Focus on goals that align with your objective of solving the readers’ problem. Also, leave them within the range of business or personal expectations depending on whether your book is a knowledge-share or memoir.

Step 2: First Draft

You’re now ready for your table of contents and book content brainstorming at this stage. But first, let’s outline your core book idea or book theme. Start by discussing how your core message works, and how it will solve for your ideal readers.

1. Summary Method

Summarise your idea in 3 to 5 sentences (150 words max). Ensure you adapt it to the specifics of your audience and objectives.

I want to write a book on the HR profession to teach people in HR the process and benefits of starting their HR firm.

Don’t write something like that. It’s not well-stated, and it’s not clear enough. That means it will not lead to a great book. Try saying instead:

I will write a book that offers a step-by-step guide to top-level HR executives seeking to launch their own firms. I will demystify the process by sharing the testimonials and roadmaps of successful HR professionals I have helped.

By learning the applicable laws and regulations, the reader will have peace of mind knowing they won’t need to break any rules. Thus, they will garner confidence and permission to start their own firm. They’ll be less afraid of failure as they have strategies to mitigate the risk of starting a business.

This will ultimately lead to their self-fulfillment—by getting a better lifestyle, more time for self-care, flexibility to be available for family and friends, the freedom and autonomy to practice the type of HR they love, the ability to benefit from the fruits of their hard labor, and recognition as a leader in their community.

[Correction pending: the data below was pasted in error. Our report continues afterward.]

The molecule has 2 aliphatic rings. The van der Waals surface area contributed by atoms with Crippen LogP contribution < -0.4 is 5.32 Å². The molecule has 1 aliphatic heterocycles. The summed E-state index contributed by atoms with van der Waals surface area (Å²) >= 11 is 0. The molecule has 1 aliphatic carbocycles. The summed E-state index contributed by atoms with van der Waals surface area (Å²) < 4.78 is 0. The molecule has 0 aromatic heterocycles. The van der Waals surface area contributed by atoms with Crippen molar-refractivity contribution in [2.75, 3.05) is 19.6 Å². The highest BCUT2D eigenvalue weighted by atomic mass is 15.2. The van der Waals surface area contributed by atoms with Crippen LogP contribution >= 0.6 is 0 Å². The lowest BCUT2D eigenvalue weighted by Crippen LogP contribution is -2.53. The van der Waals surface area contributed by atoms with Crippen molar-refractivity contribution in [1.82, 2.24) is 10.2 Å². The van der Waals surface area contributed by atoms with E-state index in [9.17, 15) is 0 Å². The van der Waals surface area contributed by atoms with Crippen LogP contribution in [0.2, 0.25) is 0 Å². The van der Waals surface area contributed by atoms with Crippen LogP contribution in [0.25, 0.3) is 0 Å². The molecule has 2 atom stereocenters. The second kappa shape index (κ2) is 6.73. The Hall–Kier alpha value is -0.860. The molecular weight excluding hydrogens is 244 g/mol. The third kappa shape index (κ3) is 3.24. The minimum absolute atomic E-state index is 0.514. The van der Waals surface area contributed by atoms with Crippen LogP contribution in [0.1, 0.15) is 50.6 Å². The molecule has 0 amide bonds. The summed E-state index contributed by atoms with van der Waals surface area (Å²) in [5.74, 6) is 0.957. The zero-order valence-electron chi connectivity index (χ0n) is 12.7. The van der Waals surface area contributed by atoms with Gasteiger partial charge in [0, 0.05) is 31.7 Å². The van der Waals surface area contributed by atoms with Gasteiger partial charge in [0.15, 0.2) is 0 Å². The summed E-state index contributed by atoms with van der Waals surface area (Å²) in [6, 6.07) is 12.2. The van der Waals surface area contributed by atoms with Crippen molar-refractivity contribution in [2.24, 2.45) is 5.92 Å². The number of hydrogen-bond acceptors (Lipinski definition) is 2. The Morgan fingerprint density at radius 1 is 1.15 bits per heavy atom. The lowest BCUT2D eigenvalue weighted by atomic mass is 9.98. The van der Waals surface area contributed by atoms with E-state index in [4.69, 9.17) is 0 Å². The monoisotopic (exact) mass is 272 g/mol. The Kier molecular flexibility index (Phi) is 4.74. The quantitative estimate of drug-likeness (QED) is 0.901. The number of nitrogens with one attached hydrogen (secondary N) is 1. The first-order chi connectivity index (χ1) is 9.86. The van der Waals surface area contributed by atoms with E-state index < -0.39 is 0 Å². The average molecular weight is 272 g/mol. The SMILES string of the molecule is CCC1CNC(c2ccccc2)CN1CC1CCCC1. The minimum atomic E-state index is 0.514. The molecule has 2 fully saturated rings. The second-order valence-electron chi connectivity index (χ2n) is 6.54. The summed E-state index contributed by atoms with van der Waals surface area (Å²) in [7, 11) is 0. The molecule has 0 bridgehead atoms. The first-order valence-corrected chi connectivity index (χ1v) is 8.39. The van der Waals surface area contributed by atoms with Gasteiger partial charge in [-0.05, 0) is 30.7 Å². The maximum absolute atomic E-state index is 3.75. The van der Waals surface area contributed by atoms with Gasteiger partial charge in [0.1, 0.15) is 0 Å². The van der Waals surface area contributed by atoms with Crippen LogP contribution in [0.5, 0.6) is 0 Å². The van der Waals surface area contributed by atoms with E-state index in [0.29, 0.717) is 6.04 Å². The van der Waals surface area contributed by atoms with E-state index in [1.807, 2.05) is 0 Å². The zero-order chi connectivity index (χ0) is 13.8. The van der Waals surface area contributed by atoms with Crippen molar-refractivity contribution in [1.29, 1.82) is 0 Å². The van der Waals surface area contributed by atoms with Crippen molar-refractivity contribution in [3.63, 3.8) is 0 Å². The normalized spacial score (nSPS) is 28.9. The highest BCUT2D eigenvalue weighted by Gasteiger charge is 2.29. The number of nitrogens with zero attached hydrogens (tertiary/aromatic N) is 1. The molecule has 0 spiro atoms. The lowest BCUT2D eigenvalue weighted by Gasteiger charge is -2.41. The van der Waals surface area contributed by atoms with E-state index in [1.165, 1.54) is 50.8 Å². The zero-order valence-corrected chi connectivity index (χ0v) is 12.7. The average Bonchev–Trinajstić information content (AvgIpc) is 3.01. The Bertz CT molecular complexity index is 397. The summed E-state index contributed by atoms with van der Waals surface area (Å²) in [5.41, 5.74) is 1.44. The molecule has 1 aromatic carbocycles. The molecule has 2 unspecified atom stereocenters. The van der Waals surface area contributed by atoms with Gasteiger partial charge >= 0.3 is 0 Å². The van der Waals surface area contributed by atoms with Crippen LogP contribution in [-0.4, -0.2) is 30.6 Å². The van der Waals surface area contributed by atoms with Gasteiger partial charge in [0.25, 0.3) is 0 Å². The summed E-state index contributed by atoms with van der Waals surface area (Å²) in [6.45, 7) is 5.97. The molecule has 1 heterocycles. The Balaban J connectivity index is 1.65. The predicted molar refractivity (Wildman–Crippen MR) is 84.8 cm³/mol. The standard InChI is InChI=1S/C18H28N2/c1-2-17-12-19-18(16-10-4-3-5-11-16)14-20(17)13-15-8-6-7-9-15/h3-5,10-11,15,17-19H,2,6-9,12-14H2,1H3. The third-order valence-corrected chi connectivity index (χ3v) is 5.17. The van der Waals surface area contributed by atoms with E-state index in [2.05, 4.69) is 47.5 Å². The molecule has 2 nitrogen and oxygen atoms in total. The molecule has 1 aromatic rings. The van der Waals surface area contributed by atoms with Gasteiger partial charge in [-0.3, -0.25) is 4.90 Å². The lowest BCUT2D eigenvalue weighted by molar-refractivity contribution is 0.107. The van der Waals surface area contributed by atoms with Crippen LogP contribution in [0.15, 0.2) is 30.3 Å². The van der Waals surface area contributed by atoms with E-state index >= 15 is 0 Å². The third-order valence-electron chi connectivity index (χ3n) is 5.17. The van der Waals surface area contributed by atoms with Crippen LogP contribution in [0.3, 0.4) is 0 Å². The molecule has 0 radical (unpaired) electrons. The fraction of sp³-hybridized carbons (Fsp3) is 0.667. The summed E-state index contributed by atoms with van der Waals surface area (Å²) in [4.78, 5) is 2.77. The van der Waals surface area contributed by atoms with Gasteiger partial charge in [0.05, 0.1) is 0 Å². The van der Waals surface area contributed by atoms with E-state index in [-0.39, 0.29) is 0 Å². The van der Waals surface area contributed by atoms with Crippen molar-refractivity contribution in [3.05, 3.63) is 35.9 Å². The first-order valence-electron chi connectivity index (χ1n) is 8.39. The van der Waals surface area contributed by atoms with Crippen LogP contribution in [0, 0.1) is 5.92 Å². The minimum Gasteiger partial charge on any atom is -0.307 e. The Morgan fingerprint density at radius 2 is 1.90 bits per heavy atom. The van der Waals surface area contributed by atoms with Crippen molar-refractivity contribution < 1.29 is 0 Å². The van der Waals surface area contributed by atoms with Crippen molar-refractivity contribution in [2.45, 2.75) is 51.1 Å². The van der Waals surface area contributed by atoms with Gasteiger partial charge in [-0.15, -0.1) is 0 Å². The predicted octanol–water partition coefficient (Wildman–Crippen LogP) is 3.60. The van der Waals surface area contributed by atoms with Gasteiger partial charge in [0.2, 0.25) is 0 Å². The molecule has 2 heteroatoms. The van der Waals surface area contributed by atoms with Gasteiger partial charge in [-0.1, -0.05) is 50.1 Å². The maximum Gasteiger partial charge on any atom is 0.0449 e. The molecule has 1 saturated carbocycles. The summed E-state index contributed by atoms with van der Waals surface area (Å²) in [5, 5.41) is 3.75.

That is a rounded and book-worthy idea targeted to a particular micro tribe of people (top-level HR execs).

There is also a plan on how to execute the writing. The reader gets clear solutions to a real problem and enjoys substantial benefits—all in about 150 words.

That sounds like a book anyone in that audience niche would want to read.

2. Frame a Problem Statement

Another approach to book ideas is to state an apparent problem and the viable solution you’re offering.

Bad sample idea: Creatives usually struggle with getting hired. I want to write a book that teaches how I win my own clients.

Please don’t put it that way because it’s unclear and unspecific. You need an article or two, not a whole book, to explain how you win clients.

Here’s something better:

I will use [my book title] to target mid-level freelance creatives who work from home and struggle to land gigs due to their juggling between day-to-day living and business demands.

Because they’re not giving their jobs the required concentration, they’re years behind on the latest. So, I will start by walking them through the recent changes in the industry and how it directly applies to their business.

I will also show them work-from-home essentials and ethics, tips, and tricks. Thus, they can balance life and be productive—a vital element of retaining hires. Then, I’ll teach my feasible, “cost-free” marketing process they can apply using a mobile device from anywhere.

This version is more of an idea for a book. It is not perfect, but it’s enough initial clarity to start with. Remember, more clarity will unfold during your drafting stage.

Book Chapters

A chapter is a main point or sub-theme that you can develop into helpful content. Usually, it can stand alone within your book and is a crucial step in the process you’re offering.

Call this list of main items and subpoints your table of contents (TOC). In other words, the potential chapters of your soon-coming book. Move on to adding a one-sentence summary explaining each chapter or main point.

You may also outline relevant anecdotes, narratives, testimonials, or analogies to buttress each chapter.

By now, you’re already into your book chapters brainstorming. Here are three practical and fast ways to brainstorm your chapters.

How to Brainstorm Chapter Texts

  1. Brainstorm as a workshop presentation
  2. Brainstorm as one-to-one coaching with a dear friend in dire need
  3. Brainstorm as you teaching your book to a tiny (savvy) audience

Could you tell that you quickly settled for the method you’re more comfortable with? That’s the idea. Find what works for you. And stick with it. Chances are, it will work for your audience.

Writing a nonfiction book means you have studied or practiced in that line of work. So, you have much to say.

You can’t write a prescriptive legal book to guide C-level execs who act in the social impact space if you only had experience coaching a football team.